Third proposition speech
Ladies and gentlemen, good evening. One member of the opposition made an extremely good point. When citing Rabelais, he reminded us that great scientific advances should be matched by even greater ethical questioning. Genetic engineering is such a breakthrough. As is, it is only a tool: a tool that could be used for good, as it could be used for evil. Our goal here is to demonstrate that, indeed, and contrary to what the opposition concluded, this technology would be used for good. This precludes, in our opinion, its complete rejection. (Continues below the fold.)
Third opposition speech
Third opposition speech
Ladies and gentlemen, I will address the main clash points between our team who oppose the motion of having designer babies, and that of the proposition. The first clash point is regarding the definition, as in whether the prospect of "cosmetic surgery" should be included in the debate. (Continues below the fold.)
Third proposition speech
Ladies and gentlemen, good evening. One member of the opposition made an extremely good point. When citing Rabelais, he reminded us that great scientific advances should be matched by even greater ethical questioning. Genetic engineering is such a breakthrough. As is, it is only a tool: a tool that could be used for good, as it could be used for evil. Our goal here is to demonstrate that, indeed, and contrary to what the opposition concluded, this technology would be used for good. This precludes, in our opinion, its complete rejection.
Everyone seems to agree on some points. I will first of all give a brief recap of them. I will then elucidate the clash points that revolve around values. They are the most enduring, the most difficult to solve, and the most important to grasp in order to take an informed decision. I am convinced that the treatment I will give them here will convince you that the proposition should be accepted.
But first, everyone seems to agree that some form of genetic engineering, broadly construed, is good. A girl or a boy born with a spina bifida, and doomed to die in the first few years of life, or born without a brain, and thus unable to express any form of conscience, display such a grave and life-threatening impairment that an early abortion is of course almost always prescribed, and almost always followed by the mother. Therefore, the debate is not about the desirability per se of techniques to avoid this kind of condition, be they PGD, IVF, or any kind of means we might invent and experiment with in the future. It is a problem of threshold. Namely: what count as a genetic disease? And what disease is so severe, so likely to bring sorrow and pain, and so difficult to fix once the incriminated genes are there, that it should be prevented with the selecting out of those genes?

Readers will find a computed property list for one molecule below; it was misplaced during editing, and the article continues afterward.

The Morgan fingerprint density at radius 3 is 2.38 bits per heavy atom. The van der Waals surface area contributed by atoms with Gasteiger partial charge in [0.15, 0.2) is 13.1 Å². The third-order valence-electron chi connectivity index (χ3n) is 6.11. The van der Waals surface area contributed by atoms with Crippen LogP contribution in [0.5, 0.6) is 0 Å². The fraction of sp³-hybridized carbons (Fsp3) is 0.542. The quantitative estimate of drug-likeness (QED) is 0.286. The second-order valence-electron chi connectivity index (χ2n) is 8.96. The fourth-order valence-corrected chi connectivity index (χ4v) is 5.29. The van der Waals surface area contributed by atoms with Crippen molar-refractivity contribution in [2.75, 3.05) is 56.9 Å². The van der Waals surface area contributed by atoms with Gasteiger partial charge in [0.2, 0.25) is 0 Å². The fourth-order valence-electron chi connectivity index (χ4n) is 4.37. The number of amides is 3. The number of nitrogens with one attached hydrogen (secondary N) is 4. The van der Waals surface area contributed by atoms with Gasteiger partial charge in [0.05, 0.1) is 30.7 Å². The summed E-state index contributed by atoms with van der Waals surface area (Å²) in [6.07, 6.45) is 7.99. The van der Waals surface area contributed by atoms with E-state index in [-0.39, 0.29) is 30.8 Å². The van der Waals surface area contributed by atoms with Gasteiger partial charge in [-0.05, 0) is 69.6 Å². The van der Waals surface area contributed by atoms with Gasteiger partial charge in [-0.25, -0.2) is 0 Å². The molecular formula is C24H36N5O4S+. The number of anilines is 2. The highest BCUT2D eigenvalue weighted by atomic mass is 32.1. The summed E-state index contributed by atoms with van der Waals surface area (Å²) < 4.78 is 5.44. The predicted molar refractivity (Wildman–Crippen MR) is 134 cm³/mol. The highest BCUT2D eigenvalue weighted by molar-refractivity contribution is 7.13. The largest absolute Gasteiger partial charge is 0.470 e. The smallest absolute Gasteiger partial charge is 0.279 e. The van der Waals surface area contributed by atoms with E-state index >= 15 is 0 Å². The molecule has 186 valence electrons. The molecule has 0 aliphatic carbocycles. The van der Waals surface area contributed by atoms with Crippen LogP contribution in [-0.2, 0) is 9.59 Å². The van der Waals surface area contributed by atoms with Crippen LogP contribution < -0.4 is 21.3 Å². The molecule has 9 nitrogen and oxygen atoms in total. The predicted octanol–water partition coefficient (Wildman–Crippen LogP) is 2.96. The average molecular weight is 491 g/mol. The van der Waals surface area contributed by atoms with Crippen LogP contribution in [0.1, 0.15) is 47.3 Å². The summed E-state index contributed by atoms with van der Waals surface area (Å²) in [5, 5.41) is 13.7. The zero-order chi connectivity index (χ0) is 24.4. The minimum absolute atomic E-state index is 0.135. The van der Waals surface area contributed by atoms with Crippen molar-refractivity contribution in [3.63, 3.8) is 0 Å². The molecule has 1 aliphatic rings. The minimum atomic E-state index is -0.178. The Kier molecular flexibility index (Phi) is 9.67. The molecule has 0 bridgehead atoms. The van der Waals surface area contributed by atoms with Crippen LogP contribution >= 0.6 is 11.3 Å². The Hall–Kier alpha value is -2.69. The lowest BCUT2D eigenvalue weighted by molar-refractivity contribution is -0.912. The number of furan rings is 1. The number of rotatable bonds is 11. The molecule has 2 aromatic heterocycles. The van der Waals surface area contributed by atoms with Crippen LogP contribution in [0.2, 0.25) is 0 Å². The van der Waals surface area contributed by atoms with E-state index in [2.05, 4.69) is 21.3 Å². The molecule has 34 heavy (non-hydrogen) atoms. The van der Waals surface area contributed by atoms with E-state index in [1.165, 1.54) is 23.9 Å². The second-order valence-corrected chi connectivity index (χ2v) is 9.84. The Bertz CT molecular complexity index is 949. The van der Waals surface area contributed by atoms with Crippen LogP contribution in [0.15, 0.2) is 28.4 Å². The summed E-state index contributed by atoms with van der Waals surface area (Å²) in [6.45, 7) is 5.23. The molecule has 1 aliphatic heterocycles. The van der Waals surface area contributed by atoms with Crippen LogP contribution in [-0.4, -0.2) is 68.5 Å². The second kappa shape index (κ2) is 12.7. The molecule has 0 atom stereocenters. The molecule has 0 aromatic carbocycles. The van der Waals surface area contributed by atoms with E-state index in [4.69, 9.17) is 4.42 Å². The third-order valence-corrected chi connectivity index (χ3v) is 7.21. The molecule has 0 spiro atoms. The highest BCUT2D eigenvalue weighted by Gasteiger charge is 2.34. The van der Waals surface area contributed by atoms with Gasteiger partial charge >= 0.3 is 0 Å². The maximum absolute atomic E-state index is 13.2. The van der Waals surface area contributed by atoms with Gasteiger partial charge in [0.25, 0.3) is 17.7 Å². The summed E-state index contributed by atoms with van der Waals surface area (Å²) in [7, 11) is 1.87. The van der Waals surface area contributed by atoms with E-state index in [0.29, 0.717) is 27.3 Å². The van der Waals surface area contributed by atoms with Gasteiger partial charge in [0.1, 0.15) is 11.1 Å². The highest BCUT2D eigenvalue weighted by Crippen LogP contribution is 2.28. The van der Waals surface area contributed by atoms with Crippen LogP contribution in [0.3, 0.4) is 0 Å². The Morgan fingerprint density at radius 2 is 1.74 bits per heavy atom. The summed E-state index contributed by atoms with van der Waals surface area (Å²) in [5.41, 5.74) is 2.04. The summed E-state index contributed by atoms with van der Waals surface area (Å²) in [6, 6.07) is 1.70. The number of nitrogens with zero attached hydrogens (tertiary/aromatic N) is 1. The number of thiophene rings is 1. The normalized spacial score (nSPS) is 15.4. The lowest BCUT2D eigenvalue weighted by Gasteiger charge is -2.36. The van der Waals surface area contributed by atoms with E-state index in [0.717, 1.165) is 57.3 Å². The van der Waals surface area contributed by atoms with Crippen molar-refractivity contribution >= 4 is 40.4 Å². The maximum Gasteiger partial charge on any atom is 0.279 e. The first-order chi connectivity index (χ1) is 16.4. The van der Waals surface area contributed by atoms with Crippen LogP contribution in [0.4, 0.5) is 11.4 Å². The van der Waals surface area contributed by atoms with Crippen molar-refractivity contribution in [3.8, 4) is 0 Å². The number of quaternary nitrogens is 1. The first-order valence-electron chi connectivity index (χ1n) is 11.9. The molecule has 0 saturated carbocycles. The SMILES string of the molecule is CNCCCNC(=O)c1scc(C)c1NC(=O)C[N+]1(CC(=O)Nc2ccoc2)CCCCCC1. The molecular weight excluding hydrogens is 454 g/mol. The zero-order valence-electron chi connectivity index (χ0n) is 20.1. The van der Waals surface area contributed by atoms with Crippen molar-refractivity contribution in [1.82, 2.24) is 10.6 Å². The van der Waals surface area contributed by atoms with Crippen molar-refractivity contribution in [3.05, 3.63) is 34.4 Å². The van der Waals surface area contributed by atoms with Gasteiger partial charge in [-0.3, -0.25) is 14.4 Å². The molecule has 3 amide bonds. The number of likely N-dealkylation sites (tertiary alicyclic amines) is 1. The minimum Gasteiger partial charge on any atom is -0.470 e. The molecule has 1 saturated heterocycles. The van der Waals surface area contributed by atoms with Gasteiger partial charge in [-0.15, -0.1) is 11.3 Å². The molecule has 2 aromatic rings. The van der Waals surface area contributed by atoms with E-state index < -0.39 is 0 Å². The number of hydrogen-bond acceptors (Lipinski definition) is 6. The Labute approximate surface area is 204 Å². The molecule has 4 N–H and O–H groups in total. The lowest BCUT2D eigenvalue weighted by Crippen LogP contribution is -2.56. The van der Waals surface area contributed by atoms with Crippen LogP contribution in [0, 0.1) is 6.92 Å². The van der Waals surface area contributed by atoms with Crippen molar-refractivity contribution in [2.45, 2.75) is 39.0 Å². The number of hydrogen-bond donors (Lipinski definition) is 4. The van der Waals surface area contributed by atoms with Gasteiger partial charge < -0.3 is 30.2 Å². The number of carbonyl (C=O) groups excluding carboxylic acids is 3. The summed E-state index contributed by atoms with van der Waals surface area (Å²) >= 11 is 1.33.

The determination of this threshold should not be left to the individual conscience, because it deals with human dignity as its core. We, the proposing team as well as the members of the opposition, thus further agree on this point: the techniques used to implement the kind of screening aforementioned should be subjected to a heavy load of regulation.
Now that we have established a common battle field, let’s turn to the main points of contention. I decided to focus on three major clash points: Is life worth living with a debilitating disease? Would diversity disappear with massive genetic engineering? Would the moral obligation felt by parents to systematically try to enhance their babies with such means be the first step to worrisome developments—like, for instance, a revival of eugenics?
Let’s start with the problem of knowing the worth of a life. Since this is in our opinion the crux of the matter, we will delve into it more deeply than for the other clash points. Solon warned us that we cannot say that a life has been fulfilled before it ends; could we make a judgment about the desirability of a life before it even begins? The opposition discussed the interesting case of Stephen Hawking. Of course he is a genius (this shouldn’t be a reason to keep him alive and burn all the other invalids). And of course he is happy to be here. But the question isn’t whether somebody would be happy, after being born, to be born, but whether he or she should be born in the first place.